Figure 6
 
Examples of peak and sustained pupil responses to 250 cd/m2 blue (left) and red (right) flashes in the right eye of a 50-year-old patient with advanced glaucoma and one control subject matched by age and sex.
In total, eight of 38 glaucoma patients were receiving α-2 adrenergic agonist agents. For the glaucoma group not using α-2 adrenergic agonist agents (n = 30 patients), a significant correlation between the RNFL thickness and the sustained response to the blue flash with a luminance of 250 cd/m2 (P = 0.007; R2 = 0.318) was found. However, an association between the RNFL thickness and the peak response to blue and red flashes with a luminance of 250 cd/m2 or the sustained response to red flashes with a luminance of 250 cd/m2 was not observed (P = 0.134, P = 0.343 and P = 0.340, respectively). In contrast, for the glaucoma group using α-2 adrenergic agonist agents (n = 8 patients), there was a significant correlation between the RNFL thickness and the sustained response to the blue flash with a luminance of 250 cd/m2 (P = 0.010; R2 = 0.203). However, no correlation between the RNFL thickness and the peak response to the blue flash with a luminance of 250 cd/m2 or the peak and sustained responses to the red flash with a luminance of 250 cd/m2 were observed (P = 0.060, P = 0.800 and P = 0.202, respectively). Furthermore, when the glaucoma group using α-2 adrenergic agonist agents was included in the GEE analysis, no significant effect was observed for this group (P = 0.052). 
Discussion
This study demonstrated a significant correlation between the RNFL thickness and the sustained response to blue flashes with a luminance of 250 cd/m2 during the pupillary light reflex. Furthermore, a significant correlation was noted between the severity of glaucoma and the sustained pupillary response to the blue flash with a luminance of 250 cd/m2. To our knowledge, this is the first study to demonstrate an association between the sustained pupillary light response and the RNFL thickness in glaucoma patients. 
Previous studies have described a reduction in the postillumination pupil reflex in glaucoma patients.22,23 For instance, Feigl et al.23 demonstrated that moderate and severe glaucoma patients exhibit a dysfunctional ipRGC-mediated postillumination pupil response. Based on their study, ipRGC function measured according to the pupillary response may become a clinical method for measuring glaucoma progression. In addition, Kankipati et al.22 found that MD values were correlated with the postillumination response. However, in the current study, we did not observe a correlation between the SAP MD and the sustained response to a blue flash. One potential reason for this disagreement is that the average MD of the patients in research by Kankipati et al.22 was −12.44, whereas the average MD in our sample was −9.44 (ranging from −32.28 to 2.49). This difference implies that our sample contained a higher proportion of mild glaucoma cases, which might not have yet displayed impaired ipRGC function.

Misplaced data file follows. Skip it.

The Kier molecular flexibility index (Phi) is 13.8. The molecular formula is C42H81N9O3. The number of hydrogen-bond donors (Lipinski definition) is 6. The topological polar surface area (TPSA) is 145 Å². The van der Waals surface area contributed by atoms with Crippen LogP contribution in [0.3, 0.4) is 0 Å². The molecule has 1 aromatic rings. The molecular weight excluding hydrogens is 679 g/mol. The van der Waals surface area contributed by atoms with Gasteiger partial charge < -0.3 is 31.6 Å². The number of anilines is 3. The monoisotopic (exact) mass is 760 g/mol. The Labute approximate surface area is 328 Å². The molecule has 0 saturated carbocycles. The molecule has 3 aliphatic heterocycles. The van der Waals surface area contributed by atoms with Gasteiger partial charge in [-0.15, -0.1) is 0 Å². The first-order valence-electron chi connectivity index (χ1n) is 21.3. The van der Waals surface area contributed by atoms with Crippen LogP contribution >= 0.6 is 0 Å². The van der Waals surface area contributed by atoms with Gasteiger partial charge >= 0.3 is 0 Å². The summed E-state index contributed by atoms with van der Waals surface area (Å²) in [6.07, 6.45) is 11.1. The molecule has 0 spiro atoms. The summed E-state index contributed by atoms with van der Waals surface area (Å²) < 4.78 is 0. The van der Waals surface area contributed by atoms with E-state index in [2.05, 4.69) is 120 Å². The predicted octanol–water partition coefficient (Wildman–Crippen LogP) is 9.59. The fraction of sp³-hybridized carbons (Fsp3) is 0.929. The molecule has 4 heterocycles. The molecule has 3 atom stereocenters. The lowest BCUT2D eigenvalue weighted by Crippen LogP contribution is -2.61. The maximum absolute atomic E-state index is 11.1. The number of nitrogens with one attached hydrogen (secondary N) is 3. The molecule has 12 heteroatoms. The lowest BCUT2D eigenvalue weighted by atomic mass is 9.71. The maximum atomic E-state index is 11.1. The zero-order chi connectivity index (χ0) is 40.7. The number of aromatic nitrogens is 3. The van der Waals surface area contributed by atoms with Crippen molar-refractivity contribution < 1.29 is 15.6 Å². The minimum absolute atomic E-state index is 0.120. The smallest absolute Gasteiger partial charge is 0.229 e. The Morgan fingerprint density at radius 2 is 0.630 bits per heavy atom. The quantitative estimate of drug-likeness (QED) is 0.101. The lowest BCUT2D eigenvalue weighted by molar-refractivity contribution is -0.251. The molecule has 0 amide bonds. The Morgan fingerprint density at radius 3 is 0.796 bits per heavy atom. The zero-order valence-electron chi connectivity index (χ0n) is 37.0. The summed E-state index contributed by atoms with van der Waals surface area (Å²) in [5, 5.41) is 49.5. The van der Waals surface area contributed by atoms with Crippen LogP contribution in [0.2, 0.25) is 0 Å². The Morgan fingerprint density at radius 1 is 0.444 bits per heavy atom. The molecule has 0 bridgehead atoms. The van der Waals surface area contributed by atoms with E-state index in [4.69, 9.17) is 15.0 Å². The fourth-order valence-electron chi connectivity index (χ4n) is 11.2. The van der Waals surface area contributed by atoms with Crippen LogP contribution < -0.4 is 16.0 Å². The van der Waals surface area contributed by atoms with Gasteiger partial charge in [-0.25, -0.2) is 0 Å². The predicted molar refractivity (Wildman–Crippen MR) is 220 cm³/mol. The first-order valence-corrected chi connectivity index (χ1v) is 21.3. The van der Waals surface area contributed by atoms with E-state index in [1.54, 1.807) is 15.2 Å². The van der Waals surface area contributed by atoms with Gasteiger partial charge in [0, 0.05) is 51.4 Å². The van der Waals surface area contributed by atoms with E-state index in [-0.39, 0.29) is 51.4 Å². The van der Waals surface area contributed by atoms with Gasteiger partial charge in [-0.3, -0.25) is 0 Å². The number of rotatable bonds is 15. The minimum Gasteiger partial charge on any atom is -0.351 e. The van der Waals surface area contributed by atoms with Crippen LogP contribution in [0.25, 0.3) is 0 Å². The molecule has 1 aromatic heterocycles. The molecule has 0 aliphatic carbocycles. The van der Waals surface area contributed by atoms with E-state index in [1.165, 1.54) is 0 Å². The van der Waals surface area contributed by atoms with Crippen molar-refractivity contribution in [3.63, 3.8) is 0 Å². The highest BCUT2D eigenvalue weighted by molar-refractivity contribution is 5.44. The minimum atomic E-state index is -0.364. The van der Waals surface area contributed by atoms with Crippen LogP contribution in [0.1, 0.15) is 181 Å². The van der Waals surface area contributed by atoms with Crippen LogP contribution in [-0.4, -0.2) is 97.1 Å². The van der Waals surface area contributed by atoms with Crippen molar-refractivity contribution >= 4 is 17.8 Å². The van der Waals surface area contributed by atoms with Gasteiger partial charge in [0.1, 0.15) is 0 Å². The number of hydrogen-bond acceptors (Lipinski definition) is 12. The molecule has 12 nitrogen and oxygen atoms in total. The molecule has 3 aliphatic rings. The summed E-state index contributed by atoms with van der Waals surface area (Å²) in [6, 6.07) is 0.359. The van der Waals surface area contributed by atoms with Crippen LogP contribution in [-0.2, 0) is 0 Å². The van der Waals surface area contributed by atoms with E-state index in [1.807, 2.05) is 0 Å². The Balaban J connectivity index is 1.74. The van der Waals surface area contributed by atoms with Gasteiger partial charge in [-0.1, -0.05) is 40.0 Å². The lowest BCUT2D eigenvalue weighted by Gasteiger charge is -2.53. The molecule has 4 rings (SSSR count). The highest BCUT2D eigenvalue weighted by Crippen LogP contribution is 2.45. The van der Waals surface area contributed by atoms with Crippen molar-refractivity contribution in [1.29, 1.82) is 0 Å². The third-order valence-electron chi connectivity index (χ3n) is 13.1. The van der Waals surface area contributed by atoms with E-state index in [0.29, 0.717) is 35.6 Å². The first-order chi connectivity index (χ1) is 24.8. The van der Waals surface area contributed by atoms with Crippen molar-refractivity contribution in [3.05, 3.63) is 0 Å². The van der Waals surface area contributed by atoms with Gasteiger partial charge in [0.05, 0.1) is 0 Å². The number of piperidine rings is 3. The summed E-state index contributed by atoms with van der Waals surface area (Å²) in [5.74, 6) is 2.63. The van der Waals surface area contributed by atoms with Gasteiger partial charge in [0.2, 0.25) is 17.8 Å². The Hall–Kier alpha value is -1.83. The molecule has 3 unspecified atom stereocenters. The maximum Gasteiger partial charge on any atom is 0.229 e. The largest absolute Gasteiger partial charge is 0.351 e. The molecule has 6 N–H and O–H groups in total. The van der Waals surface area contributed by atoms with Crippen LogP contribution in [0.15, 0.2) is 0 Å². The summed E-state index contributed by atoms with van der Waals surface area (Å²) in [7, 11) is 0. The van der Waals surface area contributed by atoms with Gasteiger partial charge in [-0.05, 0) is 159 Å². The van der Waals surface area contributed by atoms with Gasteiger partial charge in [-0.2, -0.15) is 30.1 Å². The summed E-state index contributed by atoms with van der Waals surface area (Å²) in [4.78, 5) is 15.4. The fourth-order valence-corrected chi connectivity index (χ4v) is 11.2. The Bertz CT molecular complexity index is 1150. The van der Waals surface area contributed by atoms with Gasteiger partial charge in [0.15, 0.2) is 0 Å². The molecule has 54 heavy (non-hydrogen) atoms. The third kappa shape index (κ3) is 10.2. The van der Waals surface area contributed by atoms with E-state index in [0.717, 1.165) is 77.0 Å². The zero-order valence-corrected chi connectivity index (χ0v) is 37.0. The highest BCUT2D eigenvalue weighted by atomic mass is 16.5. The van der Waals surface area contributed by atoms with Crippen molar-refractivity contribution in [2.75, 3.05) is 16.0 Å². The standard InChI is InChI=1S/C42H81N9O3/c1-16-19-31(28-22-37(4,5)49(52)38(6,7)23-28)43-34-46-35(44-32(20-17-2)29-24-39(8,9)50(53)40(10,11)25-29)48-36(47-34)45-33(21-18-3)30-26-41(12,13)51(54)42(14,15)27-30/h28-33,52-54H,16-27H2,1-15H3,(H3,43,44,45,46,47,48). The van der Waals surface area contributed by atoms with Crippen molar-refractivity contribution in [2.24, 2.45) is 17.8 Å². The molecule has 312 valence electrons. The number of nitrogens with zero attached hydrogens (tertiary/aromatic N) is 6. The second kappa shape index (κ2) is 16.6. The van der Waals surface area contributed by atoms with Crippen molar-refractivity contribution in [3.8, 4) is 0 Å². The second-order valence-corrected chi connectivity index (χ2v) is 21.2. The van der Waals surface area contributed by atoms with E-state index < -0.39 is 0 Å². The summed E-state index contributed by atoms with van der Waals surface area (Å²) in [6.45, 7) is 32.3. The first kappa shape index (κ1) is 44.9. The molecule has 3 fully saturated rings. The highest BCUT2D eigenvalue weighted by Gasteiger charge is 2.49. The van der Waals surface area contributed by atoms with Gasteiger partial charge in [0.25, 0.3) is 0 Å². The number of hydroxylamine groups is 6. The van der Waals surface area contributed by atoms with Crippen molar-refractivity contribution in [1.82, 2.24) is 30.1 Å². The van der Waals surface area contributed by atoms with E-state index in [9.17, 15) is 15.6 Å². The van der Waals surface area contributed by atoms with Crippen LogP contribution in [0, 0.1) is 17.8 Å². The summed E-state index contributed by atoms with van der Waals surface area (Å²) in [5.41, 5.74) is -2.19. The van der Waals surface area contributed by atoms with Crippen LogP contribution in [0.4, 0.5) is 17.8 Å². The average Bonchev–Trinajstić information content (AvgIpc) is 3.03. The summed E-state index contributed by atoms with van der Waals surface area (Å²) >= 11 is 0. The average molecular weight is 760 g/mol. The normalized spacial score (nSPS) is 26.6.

Different studies have addressed the correlation between the structural and the functional changes in glaucoma.3336 Before functional loss can be detected, a large number of RGCs must be lost. Studies on the cadavers of subjects with glaucoma estimated that at least 25% to 35% of RGCs would need to be damaged for statistically significant abnormalities to appear on automated perimetry.37 Hence, although the structural changes of glaucoma are usually accompanied by functional losses, patients may exhibit structural changes in the optic nerve (e.g., altered RNFL thickness) before functional changes (e.g., changes in SAP MD).32,34 Furthermore, the ipRGCs have demonstrated unique resistance to injury in previous studies,3840 suggesting that only in advanced glaucoma we can find dysfunctions in this subtype of RGCs. We believe that is the reason why this present study did not find a correlation between SAP and FDT MD values and the pupil reflex (the sustained response to blue flashes). It is likely that patients with an initial defect did not present a difference in their sustained response to blue flashes compared with the control group because they did not have damaged ipRGCs at this stage of the disease. 
Nevertheless, when considering the severity of the disease (group effect), a significant correlation was noted between SAP MD and the sustained response. In other words, exclusively considering cases of advanced glaucoma (SAP MD worse than −12 according to the Hodapp-Anderson-Parrish system27) will result in a worse sustained response. This result is in agreement with previous studies suggesting that the sustained response was reduced in patients with advanced glaucoma compared with healthy age-matched subjects.22,23 
Another important topic that should be reported is that different studies have correlated the pupillary reflex with structural and functional damage in glaucoma.4145 The pupillary light reflex is initiated by RGCs and therefore is directly correlated with RGC function. With a better evaluation of the pupil response parameters using computerized automated pupillography, it is possible to correlate the pupillary light reflex with a different test whose results can be altered by RGC damage, such as SAP or OCT. For these reasons, Chang et al.46 studied the correlation between the pupillary light reflex and both MD and the RNFL thickness. They included 148 glaucoma patients and 71 controls matched by age, and using a pupillometer, they analyzed different stimulus patterns. These authors showed a very strong correlation between the pupil response and both functional assessment based on SAP MD values (P < 0.001; R2 = 0.83) and structural damage based on the RNFL thickness (P < 0.001; R2 = 0.67).46 These findings support the idea that pupillary responses to light are representative of ganglion cell function. However, this pupillary test has not been used to specifically isolate the ipRGCs; the detection of pupil response abnormalities in this test may be a useful functional test for detecting glaucoma damage but not for analyzing ipRGCs population, which is responsible for non–image-forming tasks.